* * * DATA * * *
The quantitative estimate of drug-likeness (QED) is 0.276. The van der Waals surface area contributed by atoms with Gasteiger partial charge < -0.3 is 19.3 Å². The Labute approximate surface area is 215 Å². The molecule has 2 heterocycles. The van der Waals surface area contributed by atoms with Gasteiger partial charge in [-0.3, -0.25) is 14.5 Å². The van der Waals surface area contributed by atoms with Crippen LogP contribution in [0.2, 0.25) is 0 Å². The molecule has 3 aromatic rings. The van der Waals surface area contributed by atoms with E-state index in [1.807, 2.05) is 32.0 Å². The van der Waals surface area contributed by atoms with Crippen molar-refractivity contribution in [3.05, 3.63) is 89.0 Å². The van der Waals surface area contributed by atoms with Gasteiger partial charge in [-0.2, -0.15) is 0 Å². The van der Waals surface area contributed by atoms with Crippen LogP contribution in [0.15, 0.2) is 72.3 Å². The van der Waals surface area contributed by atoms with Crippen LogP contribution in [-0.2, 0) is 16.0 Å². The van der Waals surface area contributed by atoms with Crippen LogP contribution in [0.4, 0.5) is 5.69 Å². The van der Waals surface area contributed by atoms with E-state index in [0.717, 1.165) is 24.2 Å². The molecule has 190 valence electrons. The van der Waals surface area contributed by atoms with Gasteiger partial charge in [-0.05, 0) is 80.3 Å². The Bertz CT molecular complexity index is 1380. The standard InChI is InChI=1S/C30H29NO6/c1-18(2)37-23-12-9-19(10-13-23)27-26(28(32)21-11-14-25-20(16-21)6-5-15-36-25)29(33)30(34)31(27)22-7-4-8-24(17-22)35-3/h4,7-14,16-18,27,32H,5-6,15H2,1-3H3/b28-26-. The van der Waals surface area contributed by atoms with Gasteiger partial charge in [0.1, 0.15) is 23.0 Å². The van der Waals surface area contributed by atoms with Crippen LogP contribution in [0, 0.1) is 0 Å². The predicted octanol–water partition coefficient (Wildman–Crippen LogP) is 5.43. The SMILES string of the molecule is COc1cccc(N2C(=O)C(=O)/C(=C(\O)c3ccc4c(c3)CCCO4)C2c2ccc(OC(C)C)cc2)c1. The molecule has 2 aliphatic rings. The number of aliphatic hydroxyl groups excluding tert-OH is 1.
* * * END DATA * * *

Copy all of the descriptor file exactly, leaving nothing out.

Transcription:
The quantitative estimate of drug-likeness (QED) is 0.276. The van der Waals surface area contributed by atoms with Gasteiger partial charge < -0.3 is 19.3 Å². The Labute approximate surface area is 215 Å². The molecule has 2 heterocycles. The van der Waals surface area contributed by atoms with Gasteiger partial charge in [-0.3, -0.25) is 14.5 Å². The van der Waals surface area contributed by atoms with Crippen LogP contribution in [0.2, 0.25) is 0 Å². The molecule has 3 aromatic rings. The van der Waals surface area contributed by atoms with E-state index in [1.807, 2.05) is 32.0 Å². The van der Waals surface area contributed by atoms with Crippen molar-refractivity contribution in [3.05, 3.63) is 89.0 Å². The van der Waals surface area contributed by atoms with Gasteiger partial charge in [-0.2, -0.15) is 0 Å². The van der Waals surface area contributed by atoms with Crippen LogP contribution in [0.15, 0.2) is 72.3 Å². The van der Waals surface area contributed by atoms with Crippen LogP contribution in [-0.2, 0) is 16.0 Å². The van der Waals surface area contributed by atoms with Crippen LogP contribution in [0.4, 0.5) is 5.69 Å². The van der Waals surface area contributed by atoms with E-state index in [0.717, 1.165) is 24.2 Å². The molecule has 190 valence electrons. The van der Waals surface area contributed by atoms with Gasteiger partial charge in [-0.05, 0) is 80.3 Å². The Bertz CT molecular complexity index is 1380. The standard InChI is InChI=1S/C30H29NO6/c1-18(2)37-23-12-9-19(10-13-23)27-26(28(32)21-11-14-25-20(16-21)6-5-15-36-25)29(33)30(34)31(27)22-7-4-8-24(17-22)35-3/h4,7-14,16-18,27,32H,5-6,15H2,1-3H3/b28-26-. The van der Waals surface area contributed by atoms with Gasteiger partial charge in [0.1, 0.15) is 23.0 Å². The van der Waals surface area contributed by atoms with Crippen LogP contribution in [0, 0.1) is 0 Å². The predicted octanol–water partition coefficient (Wildman–Crippen LogP) is 5.43. The SMILES string of the molecule is COc1cccc(N2C(=O)C(=O)/C(=C(\O)c3ccc4c(c3)CCCO4)C2c2ccc(OC(C)C)cc2)c1. The molecule has 2 aliphatic rings. The number of aliphatic hydroxyl groups excluding tert-OH is 1.